Decision to allow known Edmonton landlord to build a basement suite could have been avoided: lawyer

WATCH ABOVE: A group of central Edmonton residents is disappointed they lost an appeal against a local basement suite. As Vinesh Pratap explains, a city lawyer suggests changes could be made.

EDMONTON — A well-known inner city landlord was given the right to rent out yet another suite after the Subdivision and Development Appeal Board rejected an appeal Thursday,  to a decision to allow the man to build a secondary suite in the basement of a home in the area of 112 Avenue and 86 Street. Global News has discovered there may have been a way a decision in favour of the community league could have been made.

It’s an issue that has persisted for over a decade in the Parkdale Cromdale area: unkempt properties, unruly tenants, illegal activity, and often unsafe conditions have been a huge concern for members of the community.

The area residents were not opposing the fact that there would be a basement suite in their neighbourhood. They want to know why the city would allow a man known to be linked to various properties that have been visited by bylaw officers, police, as well as health and safety services, to manage another rental space.

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The property in question is owned by Abdullah Shah, previously known as Carmen Pervez. Pervez is associated with other properties in the neighbourhood. Global News has learned two of the properties have been declared unfit for human habitation.


Pervez’s properties, which he has been known to say he generally rents out to people who would otherwise be homeless, have been under media scrutiny for years now.

In 2008, when Pervez was convicted of a $30-million mortgage fraud; he continues to be accused of failing to maintain the many properties he owns.

“Obviously there’s a disconnect between the city and the community,” said Robert Noce, corporate commercial lawyer and former City of Edmonton Councillor.

“The city is obviously not dealing with the issues that the community has raised previous to this SDAB hearing, which required the community to have their voice before a SDAB hearing.”

READ MORE: Central Edmonton residents lose fight against landlord with criminal history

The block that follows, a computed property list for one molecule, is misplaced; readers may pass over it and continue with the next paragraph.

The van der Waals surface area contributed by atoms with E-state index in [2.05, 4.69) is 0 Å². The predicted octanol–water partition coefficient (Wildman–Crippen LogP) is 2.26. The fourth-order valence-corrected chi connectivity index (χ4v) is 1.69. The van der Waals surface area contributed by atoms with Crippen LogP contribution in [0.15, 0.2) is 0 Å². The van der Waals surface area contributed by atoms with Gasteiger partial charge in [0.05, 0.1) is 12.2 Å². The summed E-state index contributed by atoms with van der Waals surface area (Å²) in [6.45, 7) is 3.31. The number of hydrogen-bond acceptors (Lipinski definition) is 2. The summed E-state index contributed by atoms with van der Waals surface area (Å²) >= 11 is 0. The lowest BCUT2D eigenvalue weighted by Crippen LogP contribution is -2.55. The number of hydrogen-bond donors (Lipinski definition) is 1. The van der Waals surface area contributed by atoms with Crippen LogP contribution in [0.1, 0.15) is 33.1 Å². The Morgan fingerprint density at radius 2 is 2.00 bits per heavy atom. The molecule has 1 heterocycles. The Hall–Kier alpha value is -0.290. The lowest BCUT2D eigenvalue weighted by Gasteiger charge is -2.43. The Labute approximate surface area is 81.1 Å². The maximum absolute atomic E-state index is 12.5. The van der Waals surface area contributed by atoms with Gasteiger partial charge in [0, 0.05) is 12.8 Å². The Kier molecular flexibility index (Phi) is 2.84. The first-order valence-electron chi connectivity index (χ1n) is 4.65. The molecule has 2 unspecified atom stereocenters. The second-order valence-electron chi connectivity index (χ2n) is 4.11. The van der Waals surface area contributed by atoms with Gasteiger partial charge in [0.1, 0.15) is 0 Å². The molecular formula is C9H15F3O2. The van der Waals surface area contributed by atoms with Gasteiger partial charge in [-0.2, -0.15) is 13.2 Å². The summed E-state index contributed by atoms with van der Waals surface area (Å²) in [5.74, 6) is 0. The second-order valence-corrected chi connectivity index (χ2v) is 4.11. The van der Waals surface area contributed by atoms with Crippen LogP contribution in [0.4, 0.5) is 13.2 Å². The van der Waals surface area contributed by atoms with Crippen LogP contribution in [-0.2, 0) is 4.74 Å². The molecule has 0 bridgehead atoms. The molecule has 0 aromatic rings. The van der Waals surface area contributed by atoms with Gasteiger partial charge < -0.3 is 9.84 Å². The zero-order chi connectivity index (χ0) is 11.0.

City of Edmonton staff members have said the use, not the user, of an application is what is currently taken into consideration when a new development project is being considered. An owner’s history is not factored in. Because the area is zoned for a secondary suite, they say there is nothing they could do. Noce says the permit could have been refused.

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“The development officer could have said no [because the decision was discretionary], but said yes because felt that the use was perfectly legitimate in the community….There are ways under the zoning bylaw that could give the development officer greater direction in terms of how they should exercise their discretion in these type of scenarios,” he said.

“They chose to ignore that element of the zoning bylaw, and simply exercise their discretion in favour of the bylaw. But, it’s clear that there are significant issues in the community that require the attention of the city.”

Noce explained that bylaw provisions can be strengthened by council under the zoning bylaw. Doing so could give the development officers more direction as to how they should exercise their discretion. Other bylaws such as the community standards bylaw that deals with properties that are in poor state, could also have been be used for the decision, Noce said.

“Maybe those bylaws needs to be strengthened and greater authority could be given to bylaw officers to deal with some of the issues that the community is being faced with,” said Noce.

“If the city is truly committed to encouraging young families and others to live in mature neighbourhoods so that we can slow down the growth in our suburban areas and create a more dense core,” Noce added, “they have to make a concerted effort to deal with the issues that occur in our core.”

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Noce believes the issue, if unaddressed, is only going to get worse.

“Council, from a planning perspective, and also from a bylaw perspective in terms of enforcing the rules under the community standards bylaw, need to get more aggressive with these type of scenarios,” he said.

The reasons behind the appeal board’s decision will be released on the City’s website August 21.

With files from Vinesh Pratap, Global News.